Hero Image

What You Can Do

Under a cooperative program, the US Forest Service, CAL FIRE, and agency officials are working together to determine the distribution, impact and possible prevention methods of tree mortality caused by Goldspotted Oak Borer (GSOB). Research includes understanding the lifecycle of GSOB, local infestation levels, tree health and susceptibility and the current distribution of oaks affected in San Diego.

Local citizen awareness can help determine the distribution and movement of GSOB in the county.


If you see symptoms of GSOB on oak trees on your property or in your neighborhood, you are encouraged to submit an online report letting researchers know what you are finding. Follow the link below for the Online GSOB Symptoms Report Form.

Online GSOB Symptoms Report Form


Sticky Trap Line
Set and Monitor 'Sticky' Traps

You may collect an insect specimen from trees on your property and submit the sample to the Entomologists at the County of San Diego Agriculture, Weights and Measures Department for verification of GSOB.

Insect Sampling/Trapping and Submittal Guidelines (PDF)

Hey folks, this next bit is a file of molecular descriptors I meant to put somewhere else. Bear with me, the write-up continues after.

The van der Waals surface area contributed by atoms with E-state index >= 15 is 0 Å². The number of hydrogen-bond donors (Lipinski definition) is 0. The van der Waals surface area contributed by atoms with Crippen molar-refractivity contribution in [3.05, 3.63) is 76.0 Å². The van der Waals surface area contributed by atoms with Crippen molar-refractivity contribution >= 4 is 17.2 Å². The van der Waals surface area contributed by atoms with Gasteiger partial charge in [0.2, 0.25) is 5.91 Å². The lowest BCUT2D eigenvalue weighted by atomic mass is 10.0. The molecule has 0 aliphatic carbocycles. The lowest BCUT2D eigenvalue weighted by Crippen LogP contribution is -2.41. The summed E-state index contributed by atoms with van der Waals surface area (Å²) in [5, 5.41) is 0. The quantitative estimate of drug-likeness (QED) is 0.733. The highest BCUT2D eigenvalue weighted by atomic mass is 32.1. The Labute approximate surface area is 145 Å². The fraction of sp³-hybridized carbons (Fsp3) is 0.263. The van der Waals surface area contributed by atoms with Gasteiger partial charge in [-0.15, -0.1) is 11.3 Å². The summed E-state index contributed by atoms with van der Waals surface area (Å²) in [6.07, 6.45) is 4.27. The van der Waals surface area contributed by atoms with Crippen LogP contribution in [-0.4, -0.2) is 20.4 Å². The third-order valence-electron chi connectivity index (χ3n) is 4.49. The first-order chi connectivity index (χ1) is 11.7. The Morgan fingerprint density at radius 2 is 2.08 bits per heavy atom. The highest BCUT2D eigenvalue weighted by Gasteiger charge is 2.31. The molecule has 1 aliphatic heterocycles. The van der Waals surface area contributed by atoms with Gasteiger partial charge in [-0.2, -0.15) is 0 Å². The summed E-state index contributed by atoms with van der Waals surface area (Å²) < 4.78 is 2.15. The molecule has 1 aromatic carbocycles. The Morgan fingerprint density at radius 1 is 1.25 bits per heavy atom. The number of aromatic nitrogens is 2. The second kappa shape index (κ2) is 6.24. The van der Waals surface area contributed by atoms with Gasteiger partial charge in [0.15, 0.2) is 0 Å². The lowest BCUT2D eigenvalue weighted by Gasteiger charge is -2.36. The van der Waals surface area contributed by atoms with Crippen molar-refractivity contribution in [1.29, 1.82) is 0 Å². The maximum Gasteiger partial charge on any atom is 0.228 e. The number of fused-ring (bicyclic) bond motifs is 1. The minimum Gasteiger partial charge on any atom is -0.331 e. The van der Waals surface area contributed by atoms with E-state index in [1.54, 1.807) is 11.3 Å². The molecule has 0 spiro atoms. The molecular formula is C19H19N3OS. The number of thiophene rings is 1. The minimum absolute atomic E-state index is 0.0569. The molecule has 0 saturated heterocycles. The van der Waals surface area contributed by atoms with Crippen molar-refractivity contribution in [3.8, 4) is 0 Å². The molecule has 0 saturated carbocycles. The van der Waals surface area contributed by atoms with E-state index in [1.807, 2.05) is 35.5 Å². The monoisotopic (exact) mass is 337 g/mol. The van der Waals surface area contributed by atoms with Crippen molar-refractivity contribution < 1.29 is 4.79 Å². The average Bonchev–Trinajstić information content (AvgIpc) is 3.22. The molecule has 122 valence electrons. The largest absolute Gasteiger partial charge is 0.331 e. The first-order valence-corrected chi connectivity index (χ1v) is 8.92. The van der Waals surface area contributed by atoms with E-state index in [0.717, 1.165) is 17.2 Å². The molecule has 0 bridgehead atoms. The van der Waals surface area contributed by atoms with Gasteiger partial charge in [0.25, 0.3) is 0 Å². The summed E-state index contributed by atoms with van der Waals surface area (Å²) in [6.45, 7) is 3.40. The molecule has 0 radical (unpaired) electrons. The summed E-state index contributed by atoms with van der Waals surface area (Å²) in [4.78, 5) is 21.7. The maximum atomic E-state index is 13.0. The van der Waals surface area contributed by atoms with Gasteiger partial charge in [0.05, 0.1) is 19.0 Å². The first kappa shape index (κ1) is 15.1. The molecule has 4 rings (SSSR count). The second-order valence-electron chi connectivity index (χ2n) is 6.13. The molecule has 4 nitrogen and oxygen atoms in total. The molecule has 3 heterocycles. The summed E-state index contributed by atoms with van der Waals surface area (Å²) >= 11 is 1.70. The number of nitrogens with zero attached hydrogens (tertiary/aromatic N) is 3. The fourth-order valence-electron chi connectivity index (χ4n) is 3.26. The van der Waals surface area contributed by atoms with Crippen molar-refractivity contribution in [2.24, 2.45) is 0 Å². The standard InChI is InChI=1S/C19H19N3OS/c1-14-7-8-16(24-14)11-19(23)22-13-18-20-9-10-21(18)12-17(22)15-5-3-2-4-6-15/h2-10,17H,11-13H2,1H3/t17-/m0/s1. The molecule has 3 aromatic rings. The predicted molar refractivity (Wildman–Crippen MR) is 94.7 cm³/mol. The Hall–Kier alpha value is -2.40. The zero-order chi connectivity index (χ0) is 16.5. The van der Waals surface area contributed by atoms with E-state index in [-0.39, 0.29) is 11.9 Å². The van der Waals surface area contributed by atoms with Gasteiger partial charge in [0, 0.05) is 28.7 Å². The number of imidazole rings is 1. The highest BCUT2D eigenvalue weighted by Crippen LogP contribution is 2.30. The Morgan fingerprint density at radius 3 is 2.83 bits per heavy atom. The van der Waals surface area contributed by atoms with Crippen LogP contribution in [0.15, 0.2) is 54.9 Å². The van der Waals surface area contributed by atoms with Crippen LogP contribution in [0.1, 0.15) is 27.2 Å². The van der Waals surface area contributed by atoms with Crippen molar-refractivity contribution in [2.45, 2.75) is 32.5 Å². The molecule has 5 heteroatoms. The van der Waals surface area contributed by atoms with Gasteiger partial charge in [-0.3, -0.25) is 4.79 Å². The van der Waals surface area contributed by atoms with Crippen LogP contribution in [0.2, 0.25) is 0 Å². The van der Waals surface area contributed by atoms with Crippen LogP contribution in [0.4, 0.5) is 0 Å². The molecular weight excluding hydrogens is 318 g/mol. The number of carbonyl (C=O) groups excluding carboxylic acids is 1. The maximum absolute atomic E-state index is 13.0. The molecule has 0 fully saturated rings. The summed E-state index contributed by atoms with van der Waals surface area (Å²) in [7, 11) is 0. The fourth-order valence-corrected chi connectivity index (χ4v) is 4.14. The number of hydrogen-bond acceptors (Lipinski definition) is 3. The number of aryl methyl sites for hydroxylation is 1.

Insect Sampling and Submittal Form (PDF)


Be part of the first line of defense against Goldspotted Oak Borer. The Early Warning System (EWS) is a program of volunteers who monitor and report oak tree health conditions to research specialists. Volunteers are asked to survey oaks in locations convenient for them, near their home or work. See the Early Warning System (EWS) webpage to learn more and sign-up or contact the EWS Program Coordinator.

Stay Informed

The Goldspotted Oak Borer (GSOB) steering committee sends out a monthly newsletter containing information and announcements related to research projects and findings; workshops and events; and new programs or materials. If you are interested in receiving GSOB information and announcements, subscribe to the e-mail mailing list.

Workshops on the goldspotted oak borer were offered throughout southern California in the Spring of 2011. Presenters for these workshops were coordinated through a growing cadre of specialists and scientists, who have research and work experience with goldspotted oak borer and related oak woodland issues.

We will also be providing toolkits through the Resources page with downloadable management, outreach and media materials in the near future. So keep an eye out!